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Editorial Reviews

All Movie Guide - Bruce Eder
Frank Capra's Lost Horizon belongs to a genre that reached its heyday in the 1930s: the philosophical drama. Usually based on plays, films such as Street Scene, Death Takes A Holiday, On Borrowed Time and The Petrified Forest dealt with driving issues of the day and embraced weighty questions of life and death. Adapted from the novel by James Hilton, Lost Horizon proved more popular and enduring than any of them, principally because the filmmaker pulled out all the stops in translating the material to the screen. It was the grandest production ever attempted by Columbia Pictures, a studio which, for all of its renown and respect, was little more than a Poverty Row outfit when financing was concerned. Aided by Dimitri Tiomkin's outsized score, Capra created an utterly convincing screen portrayal of Shangri-La, and his audience's suspension of disbelief was such that no one even thought to ask how the inhabitants of Shangri-La could have gotten their grand piano over those mountain passes. The most compelling element of the film, however -- proof of Capra's keen sense of public mood -- was its message. At the time of the movie's release, it was clear that the First World War, still very much in peoples' minds, had been fought in vain; the world was preparing to tear itself apart anew. Lost Horizon offered a notion of hope, based in fantasy, that it was essential for good men to keep themselves at the ready, to lead when the carnage ceased. In a sense, the movie was a not-so-distant cousin to a British production of the same era, Things To Come, which presented a similar idea in science-fiction terms. Capra's choices in casting were uncanny, particularly Ronald Colman as disillusioned diplomat Robert Conway and John Howard as his brother -- Howard had taken over the role of Bulldog Drummond from Colman in a series of films from the same period, and they looked enough alike that they might've been brothers.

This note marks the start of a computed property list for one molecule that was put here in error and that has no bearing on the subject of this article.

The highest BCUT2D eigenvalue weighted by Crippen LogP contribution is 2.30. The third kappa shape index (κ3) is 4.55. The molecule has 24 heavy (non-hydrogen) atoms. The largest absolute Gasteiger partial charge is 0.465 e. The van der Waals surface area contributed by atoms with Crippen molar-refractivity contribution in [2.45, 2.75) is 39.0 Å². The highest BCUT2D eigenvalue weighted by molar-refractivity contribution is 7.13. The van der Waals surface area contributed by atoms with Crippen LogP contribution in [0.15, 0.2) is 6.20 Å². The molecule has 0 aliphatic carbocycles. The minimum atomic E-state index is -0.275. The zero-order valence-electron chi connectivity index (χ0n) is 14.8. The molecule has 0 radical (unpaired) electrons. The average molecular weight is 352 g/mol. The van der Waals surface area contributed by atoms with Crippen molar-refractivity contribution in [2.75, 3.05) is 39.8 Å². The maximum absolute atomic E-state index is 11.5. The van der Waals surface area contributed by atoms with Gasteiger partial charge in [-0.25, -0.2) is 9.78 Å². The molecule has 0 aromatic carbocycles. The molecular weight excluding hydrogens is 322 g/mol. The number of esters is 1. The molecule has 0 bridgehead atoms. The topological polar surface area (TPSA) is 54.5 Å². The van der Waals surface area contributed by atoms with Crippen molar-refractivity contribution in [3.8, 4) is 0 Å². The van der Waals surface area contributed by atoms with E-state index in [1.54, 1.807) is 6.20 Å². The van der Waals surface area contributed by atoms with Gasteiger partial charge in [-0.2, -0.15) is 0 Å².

Product Details

Release Date:
02/13/2007
UPC:
4897007031061
Original Release:
1937
Source:
Imports
Sales rank:
46,731

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Cast & Crew

Performance Credits
Ronald Colman Robert Conway
Edward Everett Horton Alexander P. Lovett
H.B. Warner Chang
Jane Wyatt Sondra
Sam Jaffe High Lama
John Howard George Conway
Margo Maria
Thomas Mitchell Henry Barnard
Isabel Jewell Gloria Stone
Hugh Buckler Lord Gainsford
David Torrence Prime Minister
Beatrice Curtis Actor
Val Duran Talu
Neil Fitzgerald Actor
Hall Johnson Choir Actor
Jeremy Irons Assistant Foreign Secretary
Boyd Irwin Assistant Foreign Secretary
Milton A. Owen Fenner
Norman Ainsley Actor
Chief John Big Tree Porter
Wryley Birch Missionary
Beatrice Blinn Passenger
John Burton Wynant
George Chan Chinese priest
David Clyde Steward
Denis D'Auburn Aviator
Mary Lou Dix Passenger
Willie Fung Bandit leader
Lawrence Grant 1st Man
Noble Johnson Leader of porters
Richard Loo Shanghai Airport official
Margaret McWade Missionary
John Miltern Carstairs
Henry Mowbray Englishman
Leonard Mudie Senior Foreign Secretary
John T. Murray Meeker
Wedgewood Nowell Englishman
Max Rabinowitz Seiveking
Ruth Robinson Missionary
Carl Stockdale Missionary
John Tettener Montaigne
Eric Wilton Englishman
Victor Wong Bandit leader
Arthur Rankin Passenger

Technical Credits
Frank Capra Director,Producer
Edward Bernds Sound Mixer
Ganahl Carson Special Effects
C.C. Coleman Asst. Director
Roy Davidson Special Effects
Ernest Dryden Costumes/Costume Designer
Stephen Goosson Production Designer
Gene Havlick Editor
Babs Johnstone Set Decoration/Design
Gene Milford Editor
Robert Riskin Screenwriter
Max Steiner Musical Direction/Supervision
Dimitri Tiomkin Score Composer
Joseph Walker Cinematographer